- New York Style Bagels by The Girl In The Little Red Kitchen
- Peanut Butter and Fluff French Toast by Momma’s Meals
- Candied Kumquat Peels, Kumquat Syrup, and Kumquat-Ade by Recipe for Perfection
- Wine Pairing Recommendations for Hometown Food by ENOFYLZ Wine Blog
Appetizers and Snacks
- Baked Buffalo Chicken Wings by Peanut Butter and Peppers
- Cuban Sandwich Crostini by Casa de Crews
- Cuban Sandwich Dip by Family Foodie
- South Jersey Boardwalk Popcorn by Take A Bite Out of Boca
- Chicken and Dumplings by Food Lust People Love
- Crockpot Cincinnati Chili by Palatable Pastime
- Fried Rice Vermicelli with Vegetable Fritters by Brunch with Joy
- Honey Cola Baked Ham by Magnolia Days
- Hot Brown Ham Sliders by A Kitchen Hoor’s Adventures
- Joe’s Special by Nosh My Way
- Lentil, Cauliflower and Sweet Potato Curry by Mess Makes Food
- New England Beans and Cod by Cooking Chat
- Oven Toasted Ravioli by Curious Cuisiniere
- Philadelphia Tomato Pie by The Redhead Baker
- Pierogies by Hezzi D’s Books and Cooks
- Portobello “Philly Cheese Steak” by PancakeWarriors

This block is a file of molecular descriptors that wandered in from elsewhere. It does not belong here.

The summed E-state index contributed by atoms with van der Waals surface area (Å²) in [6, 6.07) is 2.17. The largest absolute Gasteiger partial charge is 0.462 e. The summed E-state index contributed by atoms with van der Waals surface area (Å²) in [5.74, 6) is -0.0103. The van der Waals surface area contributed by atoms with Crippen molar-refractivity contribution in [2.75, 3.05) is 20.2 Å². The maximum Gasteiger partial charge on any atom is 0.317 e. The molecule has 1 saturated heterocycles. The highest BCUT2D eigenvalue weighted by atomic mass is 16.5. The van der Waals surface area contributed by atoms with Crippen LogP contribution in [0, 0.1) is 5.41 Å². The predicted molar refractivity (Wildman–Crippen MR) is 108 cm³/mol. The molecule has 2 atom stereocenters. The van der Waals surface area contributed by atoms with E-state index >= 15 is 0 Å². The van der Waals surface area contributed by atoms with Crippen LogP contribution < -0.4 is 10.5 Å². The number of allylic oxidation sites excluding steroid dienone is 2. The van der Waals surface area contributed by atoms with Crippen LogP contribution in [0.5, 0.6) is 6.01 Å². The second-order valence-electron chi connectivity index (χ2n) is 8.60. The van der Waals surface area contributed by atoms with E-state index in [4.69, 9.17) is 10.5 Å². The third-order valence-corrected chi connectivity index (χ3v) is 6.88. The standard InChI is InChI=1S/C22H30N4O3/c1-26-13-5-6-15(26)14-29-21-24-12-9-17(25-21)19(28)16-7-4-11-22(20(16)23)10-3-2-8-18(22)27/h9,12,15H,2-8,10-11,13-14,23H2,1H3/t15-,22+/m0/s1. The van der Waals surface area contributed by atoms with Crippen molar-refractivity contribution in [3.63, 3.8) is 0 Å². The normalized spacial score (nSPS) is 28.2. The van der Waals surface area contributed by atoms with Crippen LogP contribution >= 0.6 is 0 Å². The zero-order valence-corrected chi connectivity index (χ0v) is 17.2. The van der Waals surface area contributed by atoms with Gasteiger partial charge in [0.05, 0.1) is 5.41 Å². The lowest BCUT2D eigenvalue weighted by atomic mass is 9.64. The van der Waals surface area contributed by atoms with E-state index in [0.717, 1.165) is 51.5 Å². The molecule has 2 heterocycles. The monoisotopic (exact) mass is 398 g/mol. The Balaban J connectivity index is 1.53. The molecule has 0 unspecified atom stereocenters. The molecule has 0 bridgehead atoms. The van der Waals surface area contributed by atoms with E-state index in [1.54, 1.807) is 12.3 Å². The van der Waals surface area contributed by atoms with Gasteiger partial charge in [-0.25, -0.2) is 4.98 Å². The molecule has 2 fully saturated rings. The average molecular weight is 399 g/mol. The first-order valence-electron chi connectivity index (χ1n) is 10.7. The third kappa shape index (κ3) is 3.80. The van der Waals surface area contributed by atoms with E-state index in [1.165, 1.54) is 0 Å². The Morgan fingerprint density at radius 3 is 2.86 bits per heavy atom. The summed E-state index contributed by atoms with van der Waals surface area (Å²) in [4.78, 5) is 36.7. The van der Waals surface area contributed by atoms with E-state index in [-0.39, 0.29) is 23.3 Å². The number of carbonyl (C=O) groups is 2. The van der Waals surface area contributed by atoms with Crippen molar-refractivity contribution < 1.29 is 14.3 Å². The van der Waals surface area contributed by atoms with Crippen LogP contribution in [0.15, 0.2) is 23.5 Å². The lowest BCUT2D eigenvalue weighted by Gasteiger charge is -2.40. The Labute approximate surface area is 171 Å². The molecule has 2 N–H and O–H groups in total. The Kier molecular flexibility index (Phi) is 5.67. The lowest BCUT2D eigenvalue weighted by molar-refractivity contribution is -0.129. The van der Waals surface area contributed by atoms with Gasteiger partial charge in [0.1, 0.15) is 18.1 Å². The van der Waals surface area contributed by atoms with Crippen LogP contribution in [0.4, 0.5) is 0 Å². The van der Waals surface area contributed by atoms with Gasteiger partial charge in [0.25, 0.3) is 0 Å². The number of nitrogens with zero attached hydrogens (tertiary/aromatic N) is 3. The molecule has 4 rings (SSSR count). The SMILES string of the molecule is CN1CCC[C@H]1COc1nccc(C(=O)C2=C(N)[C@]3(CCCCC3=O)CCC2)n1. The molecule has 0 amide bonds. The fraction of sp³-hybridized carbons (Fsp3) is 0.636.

- Pozole Rojo by Simply Healthy Family
- Revved-up Poutine by Jane’s Adventures in Dinner
- Rice with Pork and Pineapple by Basic N Delicious
- San Francisco Cioppino by Eat, Drink and be Tracy
- Seattle-Style Dungeness Crab Roll by Bobbi’s Kozy Kitchen
- Tex-Mex Cheese Enchiladas with Chile con Carne by The Texan New Yorker
- The Pittsburgh Devonshire Sandwich by Seduction in the Kitchen
- Upper Peninsula Pasties by Recipes Food and Cooking
- Victory Pig Sicilian Style Pizza by Rants From My Crazy Kitchen
- Xiang La Tu Zi // Hot & Spicy Rabbit by Curried Canteloupe
- 1905 Salad by Supper for a Steal
- Chicken Rice Pilaf by Crazy Foodie Stunts
- Classic Italian Risotto in Bianco by La Bella Vita Cucina
- Greek Salad with Potato Salad by Ruffles & Truffles
- Korean Steamed Eggs by Hip Foodie Mom
- Smoke House Cheesy Garlic Bread by Peaceful Cooking
- Apple Crisp by Serena Bakes Simply From Scratch
- Buckeye Cupcakes by Desserts Required
- Carob Bumpy Cake by Pies and Plots
- Chocolate Earthquake Cake by That Skinny Chick Can Bake
- Chocolate Pocky Cake by NinjaBaker
- Grandma Sweeney’s Chocolate Cream Pie by Lifestyle Food Artistry
- Lemon Buttermilk Bundt Cake by Alida’s Kitchen
- Memories of Mom; Michigan Apple Cake by A Day in the Life on the Farm
- Mile High Strawberry Pie by Cindy’s Recipes and Writings
- Pear Parkin by Happy Baking Days
- Vegan Timbits by Killer Bunnies, Inc
- Vernors Cake by Country Girl in the Village